The copy we had bought for the Library has already been stolen, by the way.

Sunday, November 23, 2014

I am Thankful for Something

Indeed, more than a year has past since my last post. Over the last few months, I have debated the good sense of shutting this travesty down and never setting pen to paper, again. The same, constant interruptions which preclude updating have also kept me from taking an extreme measure. Another thing to stay my hand has been that the Typosphere is the only place where the use of proper spelling, syntax, and grammar is nothing of which to be ashamed. 

I work in an institution of higher learning, and daily I am dismayed by the helpless illiteracy of too many of our students. The perceived futility of trying to educate these monkeys feeds my chronic depression, but writing has proven a therapeutic catharsis. Hemingway famously spoke of bleeding on the page, but it is not blood that I spill, but rather vitriol and invective. And, that helps.  It helps a lot.  Many are the blog updates I have composed which, on reflection, would be most inappropriate to post.

Imagine, if you will, a year of overflowing creativity, only to have to stifle it for the sake of social self-preservation. Some of you may recall that I made a remark on the Portable Typewriter Forum which was grossly misinterpreted, resulting in my expulsion from that group. Apologies were made, all around, but I learned a lesson about speaking too freely or using sarcasm during an ongoing flame war.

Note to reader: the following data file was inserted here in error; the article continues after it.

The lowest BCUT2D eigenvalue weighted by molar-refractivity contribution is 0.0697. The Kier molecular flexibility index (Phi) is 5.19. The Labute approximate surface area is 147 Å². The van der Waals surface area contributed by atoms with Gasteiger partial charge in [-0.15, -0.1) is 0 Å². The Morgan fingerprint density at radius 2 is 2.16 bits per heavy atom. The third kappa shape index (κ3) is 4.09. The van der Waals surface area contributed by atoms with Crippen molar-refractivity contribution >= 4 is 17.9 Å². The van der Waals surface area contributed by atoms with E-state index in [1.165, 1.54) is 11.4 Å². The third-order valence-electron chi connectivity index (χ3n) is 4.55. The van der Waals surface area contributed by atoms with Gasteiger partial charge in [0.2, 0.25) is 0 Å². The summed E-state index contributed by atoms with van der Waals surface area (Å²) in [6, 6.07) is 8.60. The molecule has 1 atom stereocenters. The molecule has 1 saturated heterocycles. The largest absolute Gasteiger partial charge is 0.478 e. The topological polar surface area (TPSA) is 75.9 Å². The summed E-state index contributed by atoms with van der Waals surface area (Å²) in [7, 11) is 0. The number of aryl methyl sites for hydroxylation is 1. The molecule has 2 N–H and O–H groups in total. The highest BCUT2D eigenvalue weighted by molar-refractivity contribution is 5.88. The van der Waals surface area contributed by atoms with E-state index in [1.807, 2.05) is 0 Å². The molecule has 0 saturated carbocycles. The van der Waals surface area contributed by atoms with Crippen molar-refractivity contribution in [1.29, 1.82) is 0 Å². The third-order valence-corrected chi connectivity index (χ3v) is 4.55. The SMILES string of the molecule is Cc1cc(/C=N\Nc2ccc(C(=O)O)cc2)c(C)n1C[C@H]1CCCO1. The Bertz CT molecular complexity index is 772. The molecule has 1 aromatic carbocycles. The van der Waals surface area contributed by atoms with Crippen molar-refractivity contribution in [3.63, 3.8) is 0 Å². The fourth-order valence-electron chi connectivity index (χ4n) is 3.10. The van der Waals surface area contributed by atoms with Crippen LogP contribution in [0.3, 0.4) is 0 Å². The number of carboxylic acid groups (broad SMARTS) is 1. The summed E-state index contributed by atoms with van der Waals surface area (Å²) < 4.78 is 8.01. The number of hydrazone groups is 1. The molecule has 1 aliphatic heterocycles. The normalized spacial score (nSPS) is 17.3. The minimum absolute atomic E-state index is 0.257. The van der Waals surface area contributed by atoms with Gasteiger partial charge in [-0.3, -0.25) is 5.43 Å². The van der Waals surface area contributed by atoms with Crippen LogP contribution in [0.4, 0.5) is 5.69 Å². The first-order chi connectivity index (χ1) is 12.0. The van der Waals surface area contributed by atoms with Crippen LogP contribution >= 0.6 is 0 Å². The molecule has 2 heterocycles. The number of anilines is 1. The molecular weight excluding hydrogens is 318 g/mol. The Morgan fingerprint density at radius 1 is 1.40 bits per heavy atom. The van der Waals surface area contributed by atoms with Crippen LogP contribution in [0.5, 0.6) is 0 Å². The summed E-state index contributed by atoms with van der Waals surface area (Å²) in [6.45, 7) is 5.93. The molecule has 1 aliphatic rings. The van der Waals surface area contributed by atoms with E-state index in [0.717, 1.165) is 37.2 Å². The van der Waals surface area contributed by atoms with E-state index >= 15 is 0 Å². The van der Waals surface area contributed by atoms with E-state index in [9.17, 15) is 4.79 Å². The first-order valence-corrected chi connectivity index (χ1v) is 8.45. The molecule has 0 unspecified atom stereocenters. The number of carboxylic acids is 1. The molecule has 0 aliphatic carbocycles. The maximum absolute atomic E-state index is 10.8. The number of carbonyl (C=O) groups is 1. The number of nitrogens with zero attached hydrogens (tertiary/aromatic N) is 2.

I have not been offline for a year, though. Some of you have received the benefit of my often-sardonic wit in comments to your own blog posts.  The world has continued to spiral without me, and other bloggers have been able to express themselves without the anxiety attacks to which I feel susceptible.  Even so, I have noticed some falling away of the faithful. More of the informal membership is like me, posting rarely or randomly, rather than the handful who post frequently. To those who do carry on, in spite of modern life’s demands, I extend my gratitude.